Pizza Lucé Block Party with Motion City Soundtrack, 8/10/13
Photos by Joanna Fox
Motion City Soundtrack
w/After the Burial, Bloodnstuff, Haphduzn, Frankie Lee, and Sean Anonymous
Pizza Lucé Downtown, Minneapolis
Saturday, August 10, 2013
After going on hiatus last year, the 10th annual Pizza Lucé Block Party returned last night to celebrate 20 years of Pizza Lucé. The day also served as a birthday celebration for the Current's Barb Abney, who hosted the entire show. Overall, the festival was an eclectic group of musicians. From rap and hip-hop to heavy metal, Americana, and punk, there was honestly something for everyone. Armed with a picturesque summer evening and Summer Ale, each of the musicians stole the crowd's attention in their own way.
Channeling the likes of Atmosphere, Sean Anonymous (a.k.a. Sean Quinn) woke up the growing crowd during his very audience-involved set. Trying to keep his set diverse, Quinn invited Chicago rapper Phillip Morris to join him onstage for three of his last songs, but he totally could have done without. Jumping around "like a cat on coco puffs," as summarized by Barb Abney, his performance of his most recent single, "Brick by Brick," was a definite highlight. Quinn's genuine enthusiasm and love for the audience listening shined and everyone participated in his adorable plea to simultaneously 'SHHH.'
Photos by Joanna Fox
Anonymous took the stage again later during Haphduzn's set, which held the same energy, and cranked it up another notch. The south Minneapolis rapper has enjoyed a breakout year in the local scene and beyond, and it's partly because his charisma is undeniable. With his expressive long limbs and booming voice carrying his performance to the back of the parking lot, Haph brought out cuts from Whittier Alliance and expressed his own alliance to the unifying power of all types of hip-hop and not just "trap rap."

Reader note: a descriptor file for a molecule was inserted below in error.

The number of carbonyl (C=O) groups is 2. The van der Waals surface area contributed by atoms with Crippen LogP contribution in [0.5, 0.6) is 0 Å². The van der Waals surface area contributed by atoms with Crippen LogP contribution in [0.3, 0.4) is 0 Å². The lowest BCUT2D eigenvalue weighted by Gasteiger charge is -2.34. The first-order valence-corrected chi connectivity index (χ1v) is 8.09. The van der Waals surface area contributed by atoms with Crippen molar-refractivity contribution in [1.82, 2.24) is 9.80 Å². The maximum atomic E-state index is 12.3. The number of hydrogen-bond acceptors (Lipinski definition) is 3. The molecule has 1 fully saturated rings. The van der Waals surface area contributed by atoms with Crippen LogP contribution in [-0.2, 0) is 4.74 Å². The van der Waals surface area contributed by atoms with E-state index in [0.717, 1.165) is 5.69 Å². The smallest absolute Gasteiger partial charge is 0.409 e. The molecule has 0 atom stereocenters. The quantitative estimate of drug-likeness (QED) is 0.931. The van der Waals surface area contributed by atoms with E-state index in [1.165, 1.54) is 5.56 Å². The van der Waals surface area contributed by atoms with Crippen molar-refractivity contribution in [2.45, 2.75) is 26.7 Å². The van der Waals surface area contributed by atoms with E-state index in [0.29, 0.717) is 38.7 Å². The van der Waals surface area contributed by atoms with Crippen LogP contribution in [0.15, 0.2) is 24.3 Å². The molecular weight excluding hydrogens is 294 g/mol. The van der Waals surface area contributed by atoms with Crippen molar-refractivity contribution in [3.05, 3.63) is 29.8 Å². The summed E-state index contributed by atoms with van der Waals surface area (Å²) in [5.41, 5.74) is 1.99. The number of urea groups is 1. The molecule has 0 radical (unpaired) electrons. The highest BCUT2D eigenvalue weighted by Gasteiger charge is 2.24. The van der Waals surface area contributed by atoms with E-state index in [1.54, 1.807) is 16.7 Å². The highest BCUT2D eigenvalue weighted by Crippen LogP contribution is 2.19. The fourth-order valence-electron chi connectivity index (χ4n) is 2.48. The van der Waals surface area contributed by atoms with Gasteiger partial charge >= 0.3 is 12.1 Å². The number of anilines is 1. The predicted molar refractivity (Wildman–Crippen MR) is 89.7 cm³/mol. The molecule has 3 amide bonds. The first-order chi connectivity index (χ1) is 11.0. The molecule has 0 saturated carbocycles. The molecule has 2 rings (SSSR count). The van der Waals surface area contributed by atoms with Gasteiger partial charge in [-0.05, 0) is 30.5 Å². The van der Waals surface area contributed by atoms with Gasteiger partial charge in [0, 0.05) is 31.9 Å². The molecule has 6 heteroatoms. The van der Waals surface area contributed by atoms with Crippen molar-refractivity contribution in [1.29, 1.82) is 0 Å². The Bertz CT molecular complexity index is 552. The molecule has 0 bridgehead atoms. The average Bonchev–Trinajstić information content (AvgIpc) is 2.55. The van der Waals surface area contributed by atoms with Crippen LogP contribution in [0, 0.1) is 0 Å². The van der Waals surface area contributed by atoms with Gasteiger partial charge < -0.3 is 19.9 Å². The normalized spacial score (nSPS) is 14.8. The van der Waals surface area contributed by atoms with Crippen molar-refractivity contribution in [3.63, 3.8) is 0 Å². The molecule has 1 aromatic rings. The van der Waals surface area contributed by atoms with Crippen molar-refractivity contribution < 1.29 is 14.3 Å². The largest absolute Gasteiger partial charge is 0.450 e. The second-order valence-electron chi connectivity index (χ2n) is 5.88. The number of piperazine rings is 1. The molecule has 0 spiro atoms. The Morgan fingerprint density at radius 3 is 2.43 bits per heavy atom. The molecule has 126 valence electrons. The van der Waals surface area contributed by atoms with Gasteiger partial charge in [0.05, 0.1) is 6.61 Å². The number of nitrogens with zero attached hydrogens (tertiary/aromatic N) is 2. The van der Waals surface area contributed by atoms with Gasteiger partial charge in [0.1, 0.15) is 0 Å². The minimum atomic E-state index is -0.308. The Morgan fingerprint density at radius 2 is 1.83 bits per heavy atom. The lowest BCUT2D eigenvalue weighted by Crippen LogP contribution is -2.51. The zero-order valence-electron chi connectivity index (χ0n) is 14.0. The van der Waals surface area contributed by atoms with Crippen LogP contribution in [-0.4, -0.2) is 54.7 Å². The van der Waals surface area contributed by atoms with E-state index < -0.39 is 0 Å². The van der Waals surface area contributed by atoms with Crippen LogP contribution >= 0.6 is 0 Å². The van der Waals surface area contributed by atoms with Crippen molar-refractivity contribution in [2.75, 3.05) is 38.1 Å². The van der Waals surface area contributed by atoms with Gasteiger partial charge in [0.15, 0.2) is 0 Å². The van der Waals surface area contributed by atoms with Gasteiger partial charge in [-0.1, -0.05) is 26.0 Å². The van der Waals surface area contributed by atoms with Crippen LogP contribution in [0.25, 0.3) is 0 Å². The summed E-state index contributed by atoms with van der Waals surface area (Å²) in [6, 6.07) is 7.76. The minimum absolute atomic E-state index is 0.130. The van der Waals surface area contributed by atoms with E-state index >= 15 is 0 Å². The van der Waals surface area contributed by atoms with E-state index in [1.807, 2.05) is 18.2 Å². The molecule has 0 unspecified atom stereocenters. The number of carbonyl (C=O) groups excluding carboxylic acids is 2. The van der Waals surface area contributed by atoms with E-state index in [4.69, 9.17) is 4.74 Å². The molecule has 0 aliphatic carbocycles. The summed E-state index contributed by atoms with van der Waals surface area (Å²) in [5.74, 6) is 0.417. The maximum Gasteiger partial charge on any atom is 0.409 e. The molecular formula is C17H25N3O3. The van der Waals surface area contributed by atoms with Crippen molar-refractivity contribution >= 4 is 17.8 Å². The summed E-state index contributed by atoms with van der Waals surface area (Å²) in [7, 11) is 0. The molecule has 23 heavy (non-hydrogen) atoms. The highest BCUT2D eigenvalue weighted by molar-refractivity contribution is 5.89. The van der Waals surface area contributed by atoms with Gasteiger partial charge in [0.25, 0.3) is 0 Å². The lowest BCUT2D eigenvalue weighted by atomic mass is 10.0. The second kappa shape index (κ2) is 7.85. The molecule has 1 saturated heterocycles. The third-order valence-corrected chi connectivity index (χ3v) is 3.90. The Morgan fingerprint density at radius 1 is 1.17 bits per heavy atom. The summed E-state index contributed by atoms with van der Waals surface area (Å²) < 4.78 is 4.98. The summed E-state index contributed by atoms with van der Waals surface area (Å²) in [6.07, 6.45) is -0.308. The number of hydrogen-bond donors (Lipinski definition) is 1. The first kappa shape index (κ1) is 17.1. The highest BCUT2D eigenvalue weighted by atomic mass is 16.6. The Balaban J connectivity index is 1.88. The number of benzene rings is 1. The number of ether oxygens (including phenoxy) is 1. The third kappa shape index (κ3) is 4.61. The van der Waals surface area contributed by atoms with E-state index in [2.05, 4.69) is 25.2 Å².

Things definitely cooled down for Frankie Lee, who took the stage next. Dedicating his second song, "Country," to Abney, Lee and his crisp vocals truly stole the stage. Wearing sunglasses throughout the entire set, Lee and his band showed the audience what Americana is truly about. They even threw in a cover of some of the north-of-the-border variety via Neil Young's "Down by the River." The only downside to Lee's set was that most audience members took it as an opportunity to grab a slice a pizza and stock up on more alcohol. A lot of folks missed out on the sublime vocals and guitar solo of "Black Dog," which highlighted the early evening.
Photo by Joanna Fox
Each of the sets started right on time, leaving the audience to linger alongside the side wall of the Fine Line Café, or to venture out onto the closed off street to test out the other activities planned for the entire day which included snow cones, a dunk-the-waitress machine, face painting, and sidewalk chalk, which was definitely the most popular (second to the music, of course). Once the upcoming bands would begin mic tests, the crowd gradually made their way back to the stage just in time for the opening songs.